CHARLOTTE, N.C. — Citizens Broadband Radio Service (CBRS) advocates today outlined progress that has been made on developing standards, a certification program, and a commercial brand to deploy devices in the 3.5 gigahertz band, even though spectrum access systems (SASs) and environmental sensing capability (ESC) databases have not yet been approved by the FCC and the Commission is considering modifying its rules for priority access licenses (PALs).
The Wireless Innovation Forum and the CBRS Alliance held a workshop here this afternoon in conjunction with the 2018 Connectivity Expo, which was organized by the Wireless Infrastructure Association.
The technology-neutral WInnForum has developed 10 standards to facilitate the baseline deployment of commercial operations in the CBRS spectrum (TR Daily, Jan. 31), while the alliance, which is focused on CBRS use cases and business opportunities, has established a certification program for LTE equipment using the band and the OnGo brand (TR Daily, May 8). Representatives at today’s workshop said the groups complement each other.
Preston Marshall, engineering director for Google LLC and vice chair of the CBRS Alliance, told TR Daily that it is “unfortunate” that it has taken as long as it has for the FCC to approve SAS administrators, including Google, but he added that the timing is “not an impediment.” He said the expectation had been that SAS administrators would be approved before equipment was certified. Instead, that will occur at the same time. He noted that SAS administrators wouldn’t have anything to do until equipment was in the market.
WInnForum Chief Executive Officer Lee Pucker noted that his group has proceeded with its standards activities independent of an FCC proceeding in which it is expected to modify its PAL rules. “From a technical perspective, we don’t believe the changes in the rules will significantly impact what’s getting certified,” he said. “It just changes some of the parameters under which the certified equipment will work.”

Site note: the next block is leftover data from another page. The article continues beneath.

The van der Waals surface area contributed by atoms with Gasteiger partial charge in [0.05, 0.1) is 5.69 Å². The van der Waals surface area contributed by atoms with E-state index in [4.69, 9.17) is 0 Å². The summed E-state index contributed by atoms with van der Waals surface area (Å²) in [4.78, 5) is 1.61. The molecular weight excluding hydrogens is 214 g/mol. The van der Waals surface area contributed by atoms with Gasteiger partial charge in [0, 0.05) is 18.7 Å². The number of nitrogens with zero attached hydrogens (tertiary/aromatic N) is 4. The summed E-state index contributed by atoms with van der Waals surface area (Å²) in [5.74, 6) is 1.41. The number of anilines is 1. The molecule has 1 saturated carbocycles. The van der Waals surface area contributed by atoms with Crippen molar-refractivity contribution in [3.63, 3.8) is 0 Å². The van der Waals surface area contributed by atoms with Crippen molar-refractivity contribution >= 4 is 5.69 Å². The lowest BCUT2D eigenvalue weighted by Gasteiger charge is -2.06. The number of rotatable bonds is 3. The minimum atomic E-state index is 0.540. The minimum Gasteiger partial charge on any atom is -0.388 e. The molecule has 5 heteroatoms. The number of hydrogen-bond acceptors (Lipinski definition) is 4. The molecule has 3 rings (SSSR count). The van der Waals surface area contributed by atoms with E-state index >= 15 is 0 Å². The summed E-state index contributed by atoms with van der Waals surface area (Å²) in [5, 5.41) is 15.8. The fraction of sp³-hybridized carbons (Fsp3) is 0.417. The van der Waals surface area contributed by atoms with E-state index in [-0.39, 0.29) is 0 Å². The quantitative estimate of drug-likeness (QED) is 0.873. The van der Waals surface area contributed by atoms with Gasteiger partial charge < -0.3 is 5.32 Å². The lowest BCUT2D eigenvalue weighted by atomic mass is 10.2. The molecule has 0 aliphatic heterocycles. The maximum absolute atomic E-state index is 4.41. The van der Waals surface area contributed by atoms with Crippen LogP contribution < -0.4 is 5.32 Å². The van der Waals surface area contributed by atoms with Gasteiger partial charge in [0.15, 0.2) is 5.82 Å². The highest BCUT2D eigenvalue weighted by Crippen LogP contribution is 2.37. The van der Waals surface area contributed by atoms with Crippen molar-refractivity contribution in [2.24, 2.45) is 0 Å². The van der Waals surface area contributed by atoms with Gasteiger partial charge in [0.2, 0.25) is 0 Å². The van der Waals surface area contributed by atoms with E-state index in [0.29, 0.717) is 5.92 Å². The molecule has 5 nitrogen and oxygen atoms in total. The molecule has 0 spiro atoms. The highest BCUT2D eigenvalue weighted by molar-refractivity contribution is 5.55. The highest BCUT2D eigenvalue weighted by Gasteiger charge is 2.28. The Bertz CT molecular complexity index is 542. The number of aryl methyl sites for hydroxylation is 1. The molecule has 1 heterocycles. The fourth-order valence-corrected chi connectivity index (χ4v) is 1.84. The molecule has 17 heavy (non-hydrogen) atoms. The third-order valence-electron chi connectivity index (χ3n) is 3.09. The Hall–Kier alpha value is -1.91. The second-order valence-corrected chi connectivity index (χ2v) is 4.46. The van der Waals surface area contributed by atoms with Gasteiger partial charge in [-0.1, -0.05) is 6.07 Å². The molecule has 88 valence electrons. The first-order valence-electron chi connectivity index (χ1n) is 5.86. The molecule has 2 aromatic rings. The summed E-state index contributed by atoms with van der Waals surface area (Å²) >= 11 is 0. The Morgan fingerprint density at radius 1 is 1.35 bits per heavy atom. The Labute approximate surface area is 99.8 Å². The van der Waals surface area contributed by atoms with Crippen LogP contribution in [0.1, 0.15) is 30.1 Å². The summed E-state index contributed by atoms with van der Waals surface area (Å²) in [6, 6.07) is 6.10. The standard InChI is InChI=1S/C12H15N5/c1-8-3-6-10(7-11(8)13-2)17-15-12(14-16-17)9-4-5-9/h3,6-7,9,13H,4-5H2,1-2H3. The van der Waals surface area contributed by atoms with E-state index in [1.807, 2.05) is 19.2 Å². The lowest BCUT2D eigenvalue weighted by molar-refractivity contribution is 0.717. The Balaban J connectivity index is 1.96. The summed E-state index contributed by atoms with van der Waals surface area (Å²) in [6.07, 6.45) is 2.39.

He added that “the PAL auctions aren’t going to be until next year anyway,” and the FCC’s rulemaking has not slowed up other work on general authorized access (GAA) spectrum. Mr. Pucker also said the WInnForum has completed test code that it plans to deliver to the FCC next week.
As for approvals of SAS administrators, he noted, “there’s still an ongoing discussion” between entities that want to be administrators and the FCC.
In remarks at this afternoon’s event, speakers stressed various use cases for CBRS spectrum, including those dealing with network densification, mobile virtual network operator, neutral host, private LTE network, and fixed wireless.
“This band is uniquely tailored to create opportunities for new types of businesses,” as well as providing spectrum to existing spectrum users, Mr. Marshall said.
In particular, he hailed the promise of neutral host networks, where a single network supports a number of entities pursuing a variety of business cases. Such an approach will have an “emerging revenue model,” Mr. Marshall said. “We don’t know what it is yet.”
He also cited the benefits of the mid-band spectrum for providing coverage indoors and said that the size of PAL licensing areas — a current topic of controversy — shouldn’t be as important on indoor deployment due to signal path loss, or reduction in power. —Paul Kirby, firstname.lastname@example.org